T3 is named that because it contains 3 iodine molecules, while T4 contains 4 iodine molecules. Plenty of iodine must be present for your body to create enough T4 and convert it to T3. ME/CFS UK expert Dr. Sarah Myhill explains the critical role of iodine in this excellent, brief article, Iodine - What is the Correct Daily Dose? She's also written a book about treating thyroid dysfunction, The Underactive Thyroid - Do It Yourself Because Your Doctor Won't.

Clearly, the thyroid is critical to all functions in our bodies. Since endocrine dysfunction is an integral part of ME/CFS, long-COVID, and tick infections, thyroid dysfunction is very, very common in these diseases. Luckily, it is also very treatable, and treating thyroid dysfunction can help to improve just about everything.

I've recently come through a difficult period where my thyroid became extremely dysfunctional. At one point, I was bedridden for over a month. After a year of frequent thyroid testing and adjusting treatments, I am finally feeling quite good. My energy is good, my sleep is better, my symptoms are improved, and I am able to be more active without crashing. Oh, and I've lost 10 stubborn pounds over the past year (hypothyroidism aka low thyroid causes weight gain). I'll share some key details of my story, with respect to thyroid function (you can read my full 21-year illness history here) and then some lessons learned regarding testing and treating thyroid function.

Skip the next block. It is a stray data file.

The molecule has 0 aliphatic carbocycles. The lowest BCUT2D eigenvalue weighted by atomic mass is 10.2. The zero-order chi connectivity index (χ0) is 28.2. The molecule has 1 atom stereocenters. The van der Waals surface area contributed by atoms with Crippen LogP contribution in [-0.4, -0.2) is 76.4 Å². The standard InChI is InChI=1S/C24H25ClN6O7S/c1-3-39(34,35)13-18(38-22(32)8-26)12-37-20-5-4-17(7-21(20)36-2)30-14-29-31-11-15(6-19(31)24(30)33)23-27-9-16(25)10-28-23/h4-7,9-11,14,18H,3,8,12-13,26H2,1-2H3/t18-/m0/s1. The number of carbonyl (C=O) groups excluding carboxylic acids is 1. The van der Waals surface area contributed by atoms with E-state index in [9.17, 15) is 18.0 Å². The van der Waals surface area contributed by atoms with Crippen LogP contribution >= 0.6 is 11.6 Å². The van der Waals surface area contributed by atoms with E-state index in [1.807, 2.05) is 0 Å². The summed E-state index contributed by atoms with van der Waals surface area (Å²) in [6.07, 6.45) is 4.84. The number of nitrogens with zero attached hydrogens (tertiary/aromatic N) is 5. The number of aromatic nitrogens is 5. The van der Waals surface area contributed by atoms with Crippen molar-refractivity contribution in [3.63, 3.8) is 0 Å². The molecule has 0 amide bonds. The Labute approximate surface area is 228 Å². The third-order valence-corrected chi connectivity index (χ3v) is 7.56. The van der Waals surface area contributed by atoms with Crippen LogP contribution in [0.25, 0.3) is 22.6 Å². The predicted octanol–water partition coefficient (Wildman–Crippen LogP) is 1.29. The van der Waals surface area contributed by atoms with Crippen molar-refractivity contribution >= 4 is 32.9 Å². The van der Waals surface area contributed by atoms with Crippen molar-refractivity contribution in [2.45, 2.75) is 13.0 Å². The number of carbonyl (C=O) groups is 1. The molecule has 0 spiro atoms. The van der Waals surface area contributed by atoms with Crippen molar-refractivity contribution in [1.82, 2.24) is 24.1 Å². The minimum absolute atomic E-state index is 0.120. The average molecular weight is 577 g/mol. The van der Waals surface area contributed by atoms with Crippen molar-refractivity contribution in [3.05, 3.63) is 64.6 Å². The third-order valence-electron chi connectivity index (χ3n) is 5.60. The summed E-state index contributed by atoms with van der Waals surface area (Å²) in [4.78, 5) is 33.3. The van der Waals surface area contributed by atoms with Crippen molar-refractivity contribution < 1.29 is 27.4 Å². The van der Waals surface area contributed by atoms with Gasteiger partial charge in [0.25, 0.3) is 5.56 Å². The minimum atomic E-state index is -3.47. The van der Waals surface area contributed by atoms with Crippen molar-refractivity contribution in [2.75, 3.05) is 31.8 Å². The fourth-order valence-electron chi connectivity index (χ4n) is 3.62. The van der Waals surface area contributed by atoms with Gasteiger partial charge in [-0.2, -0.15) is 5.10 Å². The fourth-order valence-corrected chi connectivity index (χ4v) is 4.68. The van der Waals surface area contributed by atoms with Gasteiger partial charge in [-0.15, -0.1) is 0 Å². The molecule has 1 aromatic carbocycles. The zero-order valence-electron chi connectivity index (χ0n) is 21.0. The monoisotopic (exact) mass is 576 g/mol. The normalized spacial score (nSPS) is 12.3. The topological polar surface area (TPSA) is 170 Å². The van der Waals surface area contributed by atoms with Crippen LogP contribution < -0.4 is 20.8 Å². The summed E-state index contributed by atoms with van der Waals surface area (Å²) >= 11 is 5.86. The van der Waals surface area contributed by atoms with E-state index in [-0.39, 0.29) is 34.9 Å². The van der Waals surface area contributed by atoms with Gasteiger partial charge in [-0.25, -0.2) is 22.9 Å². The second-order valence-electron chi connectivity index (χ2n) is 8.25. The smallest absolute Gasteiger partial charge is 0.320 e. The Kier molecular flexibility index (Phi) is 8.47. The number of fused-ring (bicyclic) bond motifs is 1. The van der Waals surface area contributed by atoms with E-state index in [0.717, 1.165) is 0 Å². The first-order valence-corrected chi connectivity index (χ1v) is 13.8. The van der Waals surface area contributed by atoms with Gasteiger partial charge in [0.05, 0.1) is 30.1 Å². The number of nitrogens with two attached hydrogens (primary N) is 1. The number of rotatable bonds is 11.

My Thyroid Story

I am fortunate to have a primary care physician who understands ME/CFS and knows of the high potential for thyroid dysfunction in the disease. So, for the first 19 years of my ME/CFS and Lyme disease, she frequently checked my thyroid function with lab tests. Looking back, I see that some years she only tested TSH (thyroid stimulating hormone), which isn't enough to get a full picture of thyroid function (more on that below), but other years, she also tested T3 and T4, which were always in the normal range. In 2021, that changed. Here's a brief timeline:

March 2020 (no connection to COVID; the timing was coincidence) - I went into an unexplained relapse and began seeing my son's Lyme specialist (I hadn't seen one in a while and my Lyme was flared up). By May, I was improving.